“For that deal to pass the Senate, it must include sentencing reform,” he said. “This is necessary for practical as well as political reasons. First of all, it’s the right thing to do. Judges should have discretion to make sure that the punishment fits the crime and that criminal defendants are incentivized to cooperate with police investigations.
Adjusting mandatory minimums for lower-level, nonviolent criminal offenders also saves a significant amount of money which can be used to target the worst offenders such as drug kingpins and violent criminals. Second, states that have seen the biggest drops in crime from criminal justice reform didn’t just do prison reform. They did sentencing reform too.”
Who’s lining up behind the First Step Act? More than 100 former federal prosecutors are endorsing the bill. Conservative groups such as the American Conservative Union Foundation believe the bill is a no-brainer. “So disappointed to see a handful of Democrats oppose the First Step Act because Cory Booker and Elizabeth Warren don’t want to give Republicans a win,” David Safavian, deputy director of the group’s center for criminal justice reform, tweeted before the House vote. “Putting politics over the lives of those incarcerated—and their families—is just a horrible thing to do.” Prison Fellowship, a faith-based advocacy group popular with evangelicals, also supports the bill. As does Families Against Mandatory Minimums. FAMM President Kevin Ring said he understands those holding out for sentencing reform, but he said it’s been years since any meaningful bills have passed to help prisoners. He said he believes Jeffries and Collins will not stop pushing for sentencing reform if the First Step Act passes.
Who’s opposing it? Liberal Democrats such as Sens. Cory Booker, Kamala Harris, Richard Durbin and Reps. John Lewis and Sheila Jackson Lee are leading the charge against the bill. More than 100 civil rights organizations are also opposing it, including the ACLU. “The FIRST STEP Act supporters say ‘something is better than nothing,’” tweeted Jesselyn B. McCurdy, deputy director for the ACLU’s Washington Legislative Office. “If criminal justice reform no longer addresses the very real problems in the federal system ... we are in trouble.” Former Attorney General Eric Holder said reformers should keep their eyes on the bigger prize. “Momentum for sentencing reform is being derailed by an effort that is misguided, ideological and outdated,” he tweeted. “The narrow ‘prison reform’ bill won’t deliver the transformative change we need. The only way to achieve that is by passing bipartisan, comprehensive sentencing reform.”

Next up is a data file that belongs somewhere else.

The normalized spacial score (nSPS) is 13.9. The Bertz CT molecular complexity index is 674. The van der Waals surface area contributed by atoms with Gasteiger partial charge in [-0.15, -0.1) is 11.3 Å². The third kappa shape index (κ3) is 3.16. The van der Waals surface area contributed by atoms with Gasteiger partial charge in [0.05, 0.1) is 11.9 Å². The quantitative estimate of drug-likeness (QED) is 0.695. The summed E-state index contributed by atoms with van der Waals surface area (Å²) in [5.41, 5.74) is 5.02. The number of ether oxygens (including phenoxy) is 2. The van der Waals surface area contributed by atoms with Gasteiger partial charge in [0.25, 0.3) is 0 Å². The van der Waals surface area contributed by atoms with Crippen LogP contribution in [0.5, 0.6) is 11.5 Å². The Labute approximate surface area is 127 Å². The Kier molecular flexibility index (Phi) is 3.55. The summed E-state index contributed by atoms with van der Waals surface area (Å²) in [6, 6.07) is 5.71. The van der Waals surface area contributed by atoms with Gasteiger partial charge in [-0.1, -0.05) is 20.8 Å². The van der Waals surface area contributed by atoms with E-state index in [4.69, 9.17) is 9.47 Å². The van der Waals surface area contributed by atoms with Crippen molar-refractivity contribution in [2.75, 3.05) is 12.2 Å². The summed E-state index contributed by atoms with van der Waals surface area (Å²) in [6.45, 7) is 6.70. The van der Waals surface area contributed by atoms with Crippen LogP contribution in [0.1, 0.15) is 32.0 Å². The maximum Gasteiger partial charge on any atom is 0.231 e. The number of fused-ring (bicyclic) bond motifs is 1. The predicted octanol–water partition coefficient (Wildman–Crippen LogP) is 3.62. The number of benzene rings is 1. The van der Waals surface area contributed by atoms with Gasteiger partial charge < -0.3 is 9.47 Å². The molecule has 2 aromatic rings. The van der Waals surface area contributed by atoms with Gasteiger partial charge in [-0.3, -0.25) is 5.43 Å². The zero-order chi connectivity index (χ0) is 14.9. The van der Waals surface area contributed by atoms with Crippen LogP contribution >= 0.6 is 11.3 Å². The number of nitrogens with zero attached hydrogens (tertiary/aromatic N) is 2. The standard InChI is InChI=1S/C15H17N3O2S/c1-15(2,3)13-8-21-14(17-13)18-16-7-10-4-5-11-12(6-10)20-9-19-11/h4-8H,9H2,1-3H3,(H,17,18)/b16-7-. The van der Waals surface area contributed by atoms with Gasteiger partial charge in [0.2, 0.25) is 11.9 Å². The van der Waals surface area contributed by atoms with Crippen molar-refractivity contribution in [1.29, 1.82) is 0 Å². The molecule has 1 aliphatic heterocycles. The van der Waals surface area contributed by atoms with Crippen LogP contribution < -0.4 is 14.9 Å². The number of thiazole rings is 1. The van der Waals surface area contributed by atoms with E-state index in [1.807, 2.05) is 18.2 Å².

What does the White House support? President Donald Trump said if the prison reform bill reaches his desk, he will sign it. It’s less clear how he would react if Congress sent him a more ambitious bill, including sentencing changes. Attorney General Jeff Sessions has made it clear he does not support reducing sentences, and he worked hard to kill the Sentencing Reform and Corrections Act in 2016 when he was a senator. Jared Kushner, the president’s advisor and son-in-law, has been a quiet proponent of giving judges more discretion when sentencing, and in private meetings he has voiced support for a comprehensive bill. However, it seems as if a prison reform-only bill gives Trump what he wants: To look tough to his base by not budging on sentences while also showing evangelicals he believes in “second chances.”